Some say the world will end in fire,
Some say in ice.

“Fire and Ice,” Robert Frost

While it appears I was right about Teacher Appreciation Week 2014, I was a tad bit off about the source of the Zombie Apocalypse or Armageddon: The world will not end because of PISA score rankings, but because of stagnant NAEP scores by high school students.

In fact, the U.S. Department of Education has just released a hot-off-the-press bumper sticker that celebrates Teacher Appreciation Week 2014 by acknowledging recent NAEP data:


What happens when inept political leadership (Note: The 21st century prerequisite for holding the position of Secretary of Education appears to be a gentle blend of an absence of expertise and outright dishonesty related to NAEP reporting) collides with press-release journalism [1] (like an asteroid slamming into the Earth)?

Well, the claim made above by Schneider (“a vice president at the American Institutes of Research who previously led the government arm that administered NAEP”)—a truly ugly claim about education and teachers that appears to have been accepted without any request for evidence (Evidence? Secretary Duncan, You Can’t Handle the Evidence).

NAEP, then, once again prompts handwringing about stagnant scores and achievement gaps—and there are always charts and graphs to make the point along with the usual insincere nod to “the Civil Rights Issue of Our Time”:

U.S. Secretary of Education Arne Duncan said in a statement about the results, “We project that our nation’s public schools will become majority-minority this fall—making it even more urgent to put renewed attention into the academic rigor and equity of course offerings and into efforts to redesign high schools. We must reject educational stagnation in our high schools, and as [a] nation, we must do better for all students, especially for African-American and Latino students.”

Amongst the ugliness and baseless pontificating by political leaders are absent some key points that the media will fail (again) to uncover:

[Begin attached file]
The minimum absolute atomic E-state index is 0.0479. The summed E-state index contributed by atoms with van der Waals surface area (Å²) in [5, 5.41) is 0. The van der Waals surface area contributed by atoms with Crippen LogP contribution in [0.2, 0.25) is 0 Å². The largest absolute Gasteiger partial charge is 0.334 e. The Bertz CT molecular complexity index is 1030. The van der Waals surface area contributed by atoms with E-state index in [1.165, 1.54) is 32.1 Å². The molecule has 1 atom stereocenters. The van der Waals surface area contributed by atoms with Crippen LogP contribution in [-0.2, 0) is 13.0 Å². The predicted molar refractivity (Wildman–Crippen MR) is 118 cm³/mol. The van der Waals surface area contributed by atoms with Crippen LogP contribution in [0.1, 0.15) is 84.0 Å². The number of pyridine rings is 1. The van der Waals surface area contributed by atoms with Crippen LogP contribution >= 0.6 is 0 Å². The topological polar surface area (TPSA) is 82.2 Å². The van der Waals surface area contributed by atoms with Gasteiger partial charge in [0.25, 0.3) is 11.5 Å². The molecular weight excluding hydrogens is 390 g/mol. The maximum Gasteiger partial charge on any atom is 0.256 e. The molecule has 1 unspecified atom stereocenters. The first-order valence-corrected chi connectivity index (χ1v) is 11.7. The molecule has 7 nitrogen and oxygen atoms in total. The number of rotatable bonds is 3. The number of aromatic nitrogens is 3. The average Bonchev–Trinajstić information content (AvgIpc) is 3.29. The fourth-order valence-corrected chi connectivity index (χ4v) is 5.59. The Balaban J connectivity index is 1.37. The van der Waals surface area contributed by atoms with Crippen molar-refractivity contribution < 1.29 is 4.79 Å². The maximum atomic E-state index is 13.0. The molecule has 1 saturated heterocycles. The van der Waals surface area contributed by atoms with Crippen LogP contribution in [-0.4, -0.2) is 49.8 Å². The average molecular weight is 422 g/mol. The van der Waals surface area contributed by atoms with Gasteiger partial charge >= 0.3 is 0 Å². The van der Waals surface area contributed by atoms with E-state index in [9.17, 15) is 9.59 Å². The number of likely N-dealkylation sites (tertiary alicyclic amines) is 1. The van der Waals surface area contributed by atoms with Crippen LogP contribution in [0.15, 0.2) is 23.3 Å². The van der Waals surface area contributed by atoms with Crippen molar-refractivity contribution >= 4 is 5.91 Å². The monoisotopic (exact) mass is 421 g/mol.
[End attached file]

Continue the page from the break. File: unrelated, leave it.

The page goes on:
• NAEP data are released and pronouncements made, but no one really knows the cause of the data concerns. Why scores appear stagnant and why racial/socioeconomic gaps persist are often complex (although a huge and evidence-based source of both is likely inequity and poverty). The initial reactions to NAEP this time in EdWeek and HuffPo are overwhelmingly speculation by people with political agendas. If we are genuinely interested in people who are likely telling lies, it appears we may want to look at the people cited in these articles.
  • “Achievement gap” is a misnomer for “opportunity gaps,” and using standardized tests to measure and examine that gap is inherently flawed since standardized testing remains biased by race, class, and gender; and thus, the tests themselves not only measure but create the gaps. Furthermore, for any gap to close, identified populations of students would need to be treated differently, but the current policy is a common core of what students experience in schools. And another dirty little secret is that the current era of accountability has damned high-poverty and minority students to test-prep course work that in fact asks less of them (thus, it is not “states and schools” that are telling lies, but politicians who shape accountability policy who are in fact telling lies).
  • Throughout the 20th and into the 21st centuries, we have found no correlation between how U.S. students do on test comparisons (among states or internationally) and claimed goals such as international competitiveness or the robustness of the U.S economy. None. And while we are at it, over the last three decades of accountability, we have found no correlation between the existence or quality of standards and measurable student outcomes. None. Again, it is a political lie to continue to cry “crisis” over test scores. A lie.

While I remain certain that accountability built on standards and high-stakes testing is a fundamental flaw in education reform, political leadership and the media are not doing us any favors either. This latest “high school achievement crisis” based on a rush to misread NAEP data is but more of the same—lamentably so as we certainly could do a better job even within the flawed test-based culture of U.S. education, as Matthew Di Carlo has outlined.

Childhood is steeped in a series of lies—what Kurt Vonnegut has labeled “foma,” although many of these lies are not so harmless: the Easter bunny, Santa Claus, work hard and be nice.

But one truism from our youths must be accepted as fact: Action speaks louder than words.

If we apply that to the USDOE, then we are likely to recognize just who is telling lies and about what:

  1. Lie: U.S. schools, teachers, and students are failing because of low standards and expectations.
  2. Lie: New standards and new tests will save public schools.
  3. Lie: State X is worse than State Y because NAEP (or SAT) scores say so; the U.S. is falling behind Country X because PISA scores say so.
  4. Lie: Poverty is not destiny.
  5. Lie: Arne Duncan (or Bill Gates or Michelle Rhee) knows what he is talking about.
  6. Lie: Education reform is the Civil Rights issue of our time.
  7. Lie: U.S. education is struggling because of “bad” teachers who are too hard to fire.
  8. Lie: Charter school X is a “miracle” school.

Truth: The USDOE is the embodiment of “lies, damned lies, and statistics.”

For Further Reading

I love the smell of NAEPalm in the morning

[1] See also Is It Journalism, or Just a Repackaged Press Release? Here’s a Tool to Help You Find Out.